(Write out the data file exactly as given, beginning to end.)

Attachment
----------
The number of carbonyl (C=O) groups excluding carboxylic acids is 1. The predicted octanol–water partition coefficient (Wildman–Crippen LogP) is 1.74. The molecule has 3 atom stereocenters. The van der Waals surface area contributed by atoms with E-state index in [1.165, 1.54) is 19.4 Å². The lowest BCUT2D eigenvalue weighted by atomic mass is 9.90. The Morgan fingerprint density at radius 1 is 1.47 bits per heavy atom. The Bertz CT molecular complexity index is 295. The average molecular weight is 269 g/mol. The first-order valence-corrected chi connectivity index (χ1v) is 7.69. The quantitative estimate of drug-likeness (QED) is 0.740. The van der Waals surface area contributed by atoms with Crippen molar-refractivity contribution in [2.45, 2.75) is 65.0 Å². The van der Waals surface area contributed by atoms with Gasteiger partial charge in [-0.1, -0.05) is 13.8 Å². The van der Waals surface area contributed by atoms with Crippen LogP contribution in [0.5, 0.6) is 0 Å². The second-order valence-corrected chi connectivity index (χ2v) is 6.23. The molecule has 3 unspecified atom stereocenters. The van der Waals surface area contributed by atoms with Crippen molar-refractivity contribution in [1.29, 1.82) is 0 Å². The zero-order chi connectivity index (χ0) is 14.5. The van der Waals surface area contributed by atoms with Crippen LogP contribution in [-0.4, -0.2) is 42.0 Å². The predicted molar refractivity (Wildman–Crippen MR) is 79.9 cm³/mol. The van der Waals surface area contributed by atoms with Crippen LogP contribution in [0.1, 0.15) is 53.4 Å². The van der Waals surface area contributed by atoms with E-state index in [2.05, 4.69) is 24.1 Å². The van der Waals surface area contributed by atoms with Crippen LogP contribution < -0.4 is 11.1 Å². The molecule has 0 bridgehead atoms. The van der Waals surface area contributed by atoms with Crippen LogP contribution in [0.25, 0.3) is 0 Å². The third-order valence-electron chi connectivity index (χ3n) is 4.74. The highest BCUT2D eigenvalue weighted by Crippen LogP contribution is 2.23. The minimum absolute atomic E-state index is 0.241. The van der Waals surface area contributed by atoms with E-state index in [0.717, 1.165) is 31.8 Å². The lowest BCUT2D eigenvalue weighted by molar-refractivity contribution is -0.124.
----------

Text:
The number of carbonyl (C=O) groups excluding carboxylic acids is 1. The predicted octanol–water partition coefficient (Wildman–Crippen LogP) is 1.74. The molecule has 3 atom stereocenters. The van der Waals surface area contributed by atoms with E-state index in [1.165, 1.54) is 19.4 Å². The lowest BCUT2D eigenvalue weighted by atomic mass is 9.90. The Morgan fingerprint density at radius 1 is 1.47 bits per heavy atom. The Bertz CT molecular complexity index is 295. The average molecular weight is 269 g/mol. The first-order valence-corrected chi connectivity index (χ1v) is 7.69. The quantitative estimate of drug-likeness (QED) is 0.740. The van der Waals surface area contributed by atoms with Crippen molar-refractivity contribution in [2.45, 2.75) is 65.0 Å². The van der Waals surface area contributed by atoms with Gasteiger partial charge in [-0.1, -0.05) is 13.8 Å². The van der Waals surface area contributed by atoms with Crippen LogP contribution in [0.5, 0.6) is 0 Å². The second-order valence-corrected chi connectivity index (χ2v) is 6.23. The molecule has 3 unspecified atom stereocenters. The van der Waals surface area contributed by atoms with Crippen molar-refractivity contribution in [1.29, 1.82) is 0 Å². The zero-order chi connectivity index (χ0) is 14.5. The van der Waals surface area contributed by atoms with Crippen LogP contribution in [-0.4, -0.2) is 42.0 Å². The predicted molar refractivity (Wildman–Crippen MR) is 79.9 cm³/mol. The van der Waals surface area contributed by atoms with Crippen LogP contribution in [0.1, 0.15) is 53.4 Å². The van der Waals surface area contributed by atoms with E-state index in [2.05, 4.69) is 24.1 Å². The van der Waals surface area contributed by atoms with Crippen LogP contribution < -0.4 is 11.1 Å². The molecule has 0 bridgehead atoms. The van der Waals surface area contributed by atoms with Crippen LogP contribution in [0.25, 0.3) is 0 Å². The third-order valence-electron chi connectivity index (χ3n) is 4.74. The highest BCUT2D eigenvalue weighted by Crippen LogP contribution is 2.23. The minimum absolute atomic E-state index is 0.241. The van der Waals surface area contributed by atoms with E-state index in [0.717, 1.165) is 31.8 Å². The lowest BCUT2D eigenvalue weighted by molar-refractivity contribution is -0.124.